Designed by Strachan Group Architects, the name of this project “Zonnebries” describes the house as a climate moderator. In Dutch, the meaning is sun or wind. Located in suburban Auckland’s North Shore, Zonnebries is a long-term home for a growing family and is also a gesture to one of the client’s family heritage.
The site of this house has a double-width right of way to the northern boundary and also a moderate western slope with an eastern road boundary. Separated from the neighboring house, a lot of unobstructed sun can be allowed including access via a public walkway to the nearby beach.
There are two existing trees: a mature Puriri on the western boundary and a Golden Elm near the southeastern corner, providing anchor points for the house. Located under the main gable, the living spaces offer options for connection to the outdoors and to each other.
Through the main gable, the transparency can maintain a connection from the street thrpugh the open plan kitchen, east terrace, and also western deck to the mature Puriri. A master suite is provided by a 2-storey bedroom wing on the upper level with options for media space, nursery, and office.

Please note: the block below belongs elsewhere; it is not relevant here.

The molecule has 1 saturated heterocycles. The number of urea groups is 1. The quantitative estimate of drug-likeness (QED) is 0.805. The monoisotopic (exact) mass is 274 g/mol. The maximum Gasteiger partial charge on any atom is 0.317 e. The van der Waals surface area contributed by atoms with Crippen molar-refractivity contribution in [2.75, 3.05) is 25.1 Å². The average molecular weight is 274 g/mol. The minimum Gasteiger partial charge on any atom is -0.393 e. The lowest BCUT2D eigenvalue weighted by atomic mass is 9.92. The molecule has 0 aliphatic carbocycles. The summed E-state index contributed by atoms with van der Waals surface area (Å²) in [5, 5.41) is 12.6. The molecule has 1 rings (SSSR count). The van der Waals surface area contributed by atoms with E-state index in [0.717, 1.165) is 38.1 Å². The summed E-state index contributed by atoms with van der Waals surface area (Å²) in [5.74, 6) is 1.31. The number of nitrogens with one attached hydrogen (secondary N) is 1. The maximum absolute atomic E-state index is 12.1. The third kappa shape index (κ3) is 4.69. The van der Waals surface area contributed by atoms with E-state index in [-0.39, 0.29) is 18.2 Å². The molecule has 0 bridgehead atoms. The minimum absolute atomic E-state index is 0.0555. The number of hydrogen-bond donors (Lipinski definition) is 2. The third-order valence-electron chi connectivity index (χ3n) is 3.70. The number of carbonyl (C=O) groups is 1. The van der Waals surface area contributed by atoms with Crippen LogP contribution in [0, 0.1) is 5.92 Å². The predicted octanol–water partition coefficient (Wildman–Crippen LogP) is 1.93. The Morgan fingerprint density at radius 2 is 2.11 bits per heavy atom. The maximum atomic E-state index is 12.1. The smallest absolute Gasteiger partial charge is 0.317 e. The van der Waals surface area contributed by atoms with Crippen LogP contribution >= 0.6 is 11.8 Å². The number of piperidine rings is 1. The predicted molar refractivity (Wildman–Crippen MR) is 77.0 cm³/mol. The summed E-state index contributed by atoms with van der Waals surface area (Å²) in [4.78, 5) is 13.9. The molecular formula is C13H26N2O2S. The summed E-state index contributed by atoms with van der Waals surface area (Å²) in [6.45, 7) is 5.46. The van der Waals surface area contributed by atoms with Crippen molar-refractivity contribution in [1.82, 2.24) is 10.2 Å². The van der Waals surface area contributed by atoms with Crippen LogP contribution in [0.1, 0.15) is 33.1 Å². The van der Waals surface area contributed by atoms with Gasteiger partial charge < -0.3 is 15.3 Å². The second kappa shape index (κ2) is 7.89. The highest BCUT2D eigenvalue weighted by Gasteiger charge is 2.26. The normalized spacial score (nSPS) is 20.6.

Most part of the building is heated and cooled passively. Exposed concrete floors provide thermal mass for passive solar control internally to moderate the internal temperature. Windows and doors are manipulated to provide controllable interior temperatures and protected with shade structures to suit the orientation.
It is also a house that promotes the external environment’s awareness and a deliberate way of living in such as the environment. The inspiration for the exterior materials and gabled form comes from the ‘California Bungalow’, satisfuing the heritage criterior of the Council for the zone.
Corrugated metal roofing and dark stained timber weatherboards are contrasted with shade structures and white-washed timber details. Used internally, solid timber and veneered plywood can accentuate the ceiling plane and in the built-in furniture and cabinetry extensively.
Photographer: Simon Devitt